A Reverse Mortgage vs. A Home Equity Loan
Information
accurate as of
May 30, 2018
in Blog

A Reverse Mortgage vs. A Home Equity Loan

Two popular options that allow you to tap into your home equity without the need to sell your home are a reverse mortgage loan and a home equity loan. Understanding both of these options can help you decide which is better for you.

Reverse Mortgage

A reverse mortgage loan allows you to access a portion of your home’s equity without having to make monthly mortgage payments for as long as the loan obligations are met.1 You can use the proceeds anyway you choose and you have various disbursement options to select from: lump-sum,2 line of credit, monthly payments or a combination.

Home Equity Loan

A home equity loan also allows you to access a portion of your home’s equity but unlike a reverse mortgage you are required to make monthly payments and the only disbursement option is a lump sum. With a home equity loan you’re still responsible for paying property taxes and homeowner’s insurance as well as up-keeping the maintenance of the home. However, it’s important to note that you risk losing your home to foreclosure if you default on the loan payments.

Key Differences

 Reverse Mortgage Home Equity Loan
Disbursement OptionsLump sum2
Line of credit
Monthly payments
Combination of all three
Lump sum
RepaymentNone required for as long as the loan obligations are met1Monthly payments are required over a set amount of time
Age and Equity RequirementsMust be at least 62 and own the home outright or have sufficient equity to pay off any existing liensNo age requirement and must have at least 20% equity.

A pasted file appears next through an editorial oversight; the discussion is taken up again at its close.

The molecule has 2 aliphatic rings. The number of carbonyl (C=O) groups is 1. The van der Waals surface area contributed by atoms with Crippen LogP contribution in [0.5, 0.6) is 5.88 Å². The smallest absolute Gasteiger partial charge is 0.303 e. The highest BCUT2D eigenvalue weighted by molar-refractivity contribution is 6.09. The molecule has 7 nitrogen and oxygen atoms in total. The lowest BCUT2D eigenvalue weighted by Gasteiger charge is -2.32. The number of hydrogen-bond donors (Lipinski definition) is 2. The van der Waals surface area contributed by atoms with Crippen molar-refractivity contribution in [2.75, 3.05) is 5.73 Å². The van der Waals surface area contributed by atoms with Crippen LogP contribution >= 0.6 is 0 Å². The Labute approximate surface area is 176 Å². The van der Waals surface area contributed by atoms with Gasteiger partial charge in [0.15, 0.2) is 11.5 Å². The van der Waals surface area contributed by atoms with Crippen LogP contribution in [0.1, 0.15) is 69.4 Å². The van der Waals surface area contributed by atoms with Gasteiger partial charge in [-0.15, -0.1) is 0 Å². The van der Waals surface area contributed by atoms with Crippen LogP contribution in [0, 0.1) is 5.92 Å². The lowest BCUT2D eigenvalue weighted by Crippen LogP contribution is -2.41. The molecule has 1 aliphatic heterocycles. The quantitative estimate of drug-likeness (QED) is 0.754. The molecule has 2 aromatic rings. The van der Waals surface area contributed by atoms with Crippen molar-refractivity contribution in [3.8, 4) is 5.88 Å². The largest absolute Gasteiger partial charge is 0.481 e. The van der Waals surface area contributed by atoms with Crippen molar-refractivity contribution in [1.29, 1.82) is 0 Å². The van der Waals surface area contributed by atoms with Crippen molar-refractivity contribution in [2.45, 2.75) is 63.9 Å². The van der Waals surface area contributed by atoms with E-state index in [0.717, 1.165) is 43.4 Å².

Credit and Income RequirementsA minimum score is not required; however, the borrower(s) must pass financial assessment.A credit score of at least 620, debt-to-income ratio of less than 43%.
Best UseLong-term income sourceShort-term cash
Interest Rate OptionsFixed and variableFixed

The Bottom Line

Both a reverse mortgage and a home-equity loan will allow you to convert a portion of your home’s equity into cash and bring their pros and cons. The option you select will highly depend on your lifestyle and financial goals, credit standing, and your financial solvency.  If you’d like to learn more about reverse mortgages try our calculator above to receive a quick estimate of how much you may be eligible to receive.

Important Disclosures:
1 You must live in the home as your primary residence, continue to pay required property taxes, homeowners insurance, and maintain the home according to Federal Housing Administration (FHA) requirements. Failure to meet these requirements can trigger a loan default that may result in foreclosure.

2 Only available on fixed rate loans